Katy’s Charity Work

It was not until May 2007 that Katy started to become more seriously involved in charity work. Succeeding in challenges with snakes, rats, maggots and a boa constructor on RTÉ’s Late Late Show version of the Fear Factor she raised over €40.000 for Crumlin Children’s Hospital. Visiting the hospital the next week to present the cheque and visit the children, she was deeply moved. And when she was told by Crumlin Hospital that this was the most money they had received in such a short time with such little effort, Katy was affected by the prospects of what she personally could do for others.

While still having to very much focus on her work, in order to earn her bread and butter, as she often would put it, she was determined to give of her time to help children in need. From an early age Katy had loved children and she longed for the day when she would have some of her own. Her heart would go out to these little ones as she continued to do charity work for Crumlin Hospital for Sick Children, The Irish Kidney Foundation and for the street children of Calcutta with GOAL.

By September 2007 she had come to realise that helping children in need was her calling in life. As John O’Shea, Head of GOAL, said, “ Katy had a unique relationship with these children. Even the child prostitutes in Calcutta rallied to her arms, affected by her genuine love for them.”

Though berated by some journalists and colleagues for using charity work as a means of gaining publicity, she replied to their criticisms maintaining that she had as much right to try to do what ever she could for others, that criticism of anyone doing charitable works was in itself not charitable. The fact is that Katy was finding real happiness amongst these children, realising how even her smallest gesture of a smile or a hug could make such a significant difference.

Katy’s article in the Sunday Independent Life magazine in November 2007 entitled ‘ The Queen of Hearts’ is testament to how Katy truly felt. Here are some extracts:

To see them smile and laugh was like witnessing a miracle. They needed to be loved and cared for; all they wanted was to interact, play, and just have my undivided attention for those few short hours. When I hugged them they didn’t let go, each one clambering for a seat on my lap, giggling when they saw a picture of themselves on my digital camera. They shouted with their arms outstretched to have their turn sitting on my shoulders or be thrown up in the air. They were children.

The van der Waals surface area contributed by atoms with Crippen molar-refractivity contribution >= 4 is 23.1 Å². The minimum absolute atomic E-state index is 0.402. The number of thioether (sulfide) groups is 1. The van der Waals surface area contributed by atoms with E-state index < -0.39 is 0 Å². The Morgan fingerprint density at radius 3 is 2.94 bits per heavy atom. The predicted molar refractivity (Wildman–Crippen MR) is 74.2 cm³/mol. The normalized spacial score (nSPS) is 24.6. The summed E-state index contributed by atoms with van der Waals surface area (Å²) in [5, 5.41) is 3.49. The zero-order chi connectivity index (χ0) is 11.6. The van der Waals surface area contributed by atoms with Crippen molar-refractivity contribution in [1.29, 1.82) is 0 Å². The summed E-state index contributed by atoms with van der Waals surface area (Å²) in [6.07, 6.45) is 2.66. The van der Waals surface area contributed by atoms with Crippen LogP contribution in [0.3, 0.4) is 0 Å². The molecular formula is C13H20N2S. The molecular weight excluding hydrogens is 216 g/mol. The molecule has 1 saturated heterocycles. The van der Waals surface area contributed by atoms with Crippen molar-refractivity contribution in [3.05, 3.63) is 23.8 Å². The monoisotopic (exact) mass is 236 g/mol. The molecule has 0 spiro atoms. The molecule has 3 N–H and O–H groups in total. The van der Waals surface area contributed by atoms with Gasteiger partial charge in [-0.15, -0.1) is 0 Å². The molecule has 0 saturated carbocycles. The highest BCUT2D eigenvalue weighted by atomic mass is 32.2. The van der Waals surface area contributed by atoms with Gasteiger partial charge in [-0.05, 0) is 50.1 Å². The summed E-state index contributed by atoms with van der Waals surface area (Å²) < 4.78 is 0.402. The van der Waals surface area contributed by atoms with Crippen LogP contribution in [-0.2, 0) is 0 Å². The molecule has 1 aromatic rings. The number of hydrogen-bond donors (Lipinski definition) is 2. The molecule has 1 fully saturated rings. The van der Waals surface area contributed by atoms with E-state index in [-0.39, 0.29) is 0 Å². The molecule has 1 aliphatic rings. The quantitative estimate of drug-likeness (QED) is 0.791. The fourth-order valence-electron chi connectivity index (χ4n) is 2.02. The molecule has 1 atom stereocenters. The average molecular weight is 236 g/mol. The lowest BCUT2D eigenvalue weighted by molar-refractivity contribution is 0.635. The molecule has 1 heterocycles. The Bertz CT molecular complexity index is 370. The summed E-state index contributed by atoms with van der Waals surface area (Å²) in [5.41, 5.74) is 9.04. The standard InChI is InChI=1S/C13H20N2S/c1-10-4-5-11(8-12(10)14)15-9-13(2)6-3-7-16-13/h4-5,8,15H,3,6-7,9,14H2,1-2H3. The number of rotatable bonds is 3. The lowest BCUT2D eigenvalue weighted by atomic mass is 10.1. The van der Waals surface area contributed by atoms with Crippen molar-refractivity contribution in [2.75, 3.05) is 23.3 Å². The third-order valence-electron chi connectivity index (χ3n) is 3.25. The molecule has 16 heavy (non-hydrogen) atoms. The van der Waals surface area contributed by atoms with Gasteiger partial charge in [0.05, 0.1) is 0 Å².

I loved every single one of them. They reached to the depths of the child in me and all I could do was smile and laugh also. I laughed with them and laughed at the real happiness I had found amongst these children. It made me realise that the hunger for love can be much more intense than the hunger for food. Mother Theresa once said, “The biggest disease is not leprosy or tuberculosis, but rather the feeling of being unwanted”. She also said, “We shall never know all the good that a simple smile can do”. I thank God that GOAL gave me the chance that day to know that. I not only learnt what a smile can do but also I came to realise that it’s not how much we give but how much love we put into giving that matters – a smile, a touch, a hug, though seemingly small gestures, create endless echoes of belonging throughout these children’s lives.

It took only five days of working with GOAL to get me to appreciate the deep sense of humankind within all of them, that everyone of those homeless victims had a heart and a soul and a yearning to experience the essentials of being human, of living and loving life in some way. It is not terrifying to see or experience these sights; it is terrifying to realise that the smallest amount each one of us can give can make such a significant difference. Just like us they want a chance to live and they will rally to every opportunity we can give them. It took just five days for me to truly understand that anyone who is worthy to receive his days and his nights is worthy of all else from us. And I came to the realisation that every thing we can do to assist the fallen, the destitute and the needy, no matter how big or small, could give us an inner peace in not forgetting that we all belong to each other. Importantly, my journey to Calcutta helped me to build on my own sense of self worth. I realised that we are all here under the eyes of God to help each other, and that He doesn’t require us to succeed, only to try.

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